Landholder support for feral deer eradication

News article |

Over 60 people from the region attended updates on the Limestone Coast Landscape Board’s (LC Landscape Board) Feral Deer Eradication Program at Penola and Kingston in June highlighting the community interest surrounding feral deer in the Limestone Coast.

“Landholders are at the frontline of the impact of feral deer in the Limestone Coast,” said Limestone Coast Landscape Board General Manager Steve Bourne.

“The increased number of properties participating in the Feral Deer Eradication Program’s shooting operations demonstrates the need and support for feral deer eradication in the Limestone Coast.”

“In some key areas where we are seeing a decrease in feral deer populations. The positive feedback from land managers is rewarding and demonstrates our shooting operations are making a difference.”

The community updates presented the latest results of the Feral Deer Eradication Program including the recent autumn shooting operations along with compliance and enforcement activities undertaken by the board.

“The public meetings have been a great way to speak directly with the community about feral deer in the Limestone Coast and of the Feral Deer Eradication Program itself. We were able to hear from farmers impacted by feral deer on their properties, recreational hunters, deer farmers and community members interested in learning more,” said Mr Bourne.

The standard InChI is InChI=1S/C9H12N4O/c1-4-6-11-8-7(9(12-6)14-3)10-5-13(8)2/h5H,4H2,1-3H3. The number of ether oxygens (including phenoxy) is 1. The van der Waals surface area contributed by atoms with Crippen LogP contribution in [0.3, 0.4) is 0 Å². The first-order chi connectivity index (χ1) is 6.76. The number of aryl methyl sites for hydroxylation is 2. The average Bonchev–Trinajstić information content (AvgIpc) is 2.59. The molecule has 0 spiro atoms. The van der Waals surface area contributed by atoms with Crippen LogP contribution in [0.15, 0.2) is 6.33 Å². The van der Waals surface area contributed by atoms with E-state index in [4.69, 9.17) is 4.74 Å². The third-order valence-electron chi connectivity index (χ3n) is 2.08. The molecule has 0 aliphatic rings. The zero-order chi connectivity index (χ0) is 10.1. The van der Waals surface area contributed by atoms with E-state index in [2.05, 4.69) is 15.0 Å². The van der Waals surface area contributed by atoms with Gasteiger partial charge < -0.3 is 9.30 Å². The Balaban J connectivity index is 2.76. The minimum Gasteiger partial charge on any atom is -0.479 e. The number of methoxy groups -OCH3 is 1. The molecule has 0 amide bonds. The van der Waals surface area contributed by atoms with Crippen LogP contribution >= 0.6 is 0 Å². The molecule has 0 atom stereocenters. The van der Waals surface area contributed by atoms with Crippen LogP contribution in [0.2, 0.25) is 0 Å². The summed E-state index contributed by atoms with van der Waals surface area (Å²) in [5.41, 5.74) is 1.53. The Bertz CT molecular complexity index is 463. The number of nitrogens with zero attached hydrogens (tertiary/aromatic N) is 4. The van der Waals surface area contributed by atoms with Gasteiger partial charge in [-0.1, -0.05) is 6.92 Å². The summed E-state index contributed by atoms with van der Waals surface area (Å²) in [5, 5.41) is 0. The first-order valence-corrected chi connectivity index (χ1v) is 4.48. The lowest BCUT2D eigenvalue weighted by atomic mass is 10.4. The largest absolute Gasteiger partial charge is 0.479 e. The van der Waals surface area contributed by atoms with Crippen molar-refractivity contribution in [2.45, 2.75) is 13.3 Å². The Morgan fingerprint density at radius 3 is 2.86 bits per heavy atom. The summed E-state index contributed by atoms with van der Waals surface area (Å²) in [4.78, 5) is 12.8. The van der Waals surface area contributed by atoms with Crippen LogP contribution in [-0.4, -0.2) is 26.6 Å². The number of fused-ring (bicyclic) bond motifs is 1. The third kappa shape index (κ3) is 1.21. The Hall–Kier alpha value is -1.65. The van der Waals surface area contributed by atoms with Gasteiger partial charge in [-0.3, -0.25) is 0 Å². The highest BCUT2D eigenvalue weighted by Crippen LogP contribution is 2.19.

The Feral Deer Eradication Program has expanded, responding to the release of the feral deer economic analysis commissioned by PIRSA in consultation with landscape boards and Livestock SA in 2022. The report found SA’s feral deer population could explode by more than 500% in the next decade, costing primary producers up to $242 million if business as usual continued.

Reflecting on the effectiveness of the Feral Deer Eradication Program, Mike Stevens Operations Manager for the Limestone Coast Landscape Board highlighted that over 4,000 feral deer have been removed from the Limestone Coast in the last financial year.

“This has only been possible with the support from landholders who have really got behind the eradication effort and work with us to deliver the shooting operations. Our plan is to now focus on additional feral deer hotspots across the region,” he said.

“With the funding from the Australian Government and support from the Department of Primary Industries and Regions (PIRSA) we have an opportunity right now in our region, where the feral deer population is not as wide-spread compared to the eastern states, to eradicate them from the region,” Mr Stevens said.

Under the Landscape South Australia Act 2019, landholders are required to eradicate feral deer on their property. The Feral Deer Eradication Program is free to join and provides support, resources and activities that may assist landholders to meet their legislative responsibilities.

“We encourage landholders to sign up their properties to the Program by visiting www.engage.lclandscapesa.com.au/feral-deer-eradication-program and we will be in contact when an operation is in their area,” said Mr Stevens.

Landholder support for feral deer eradication

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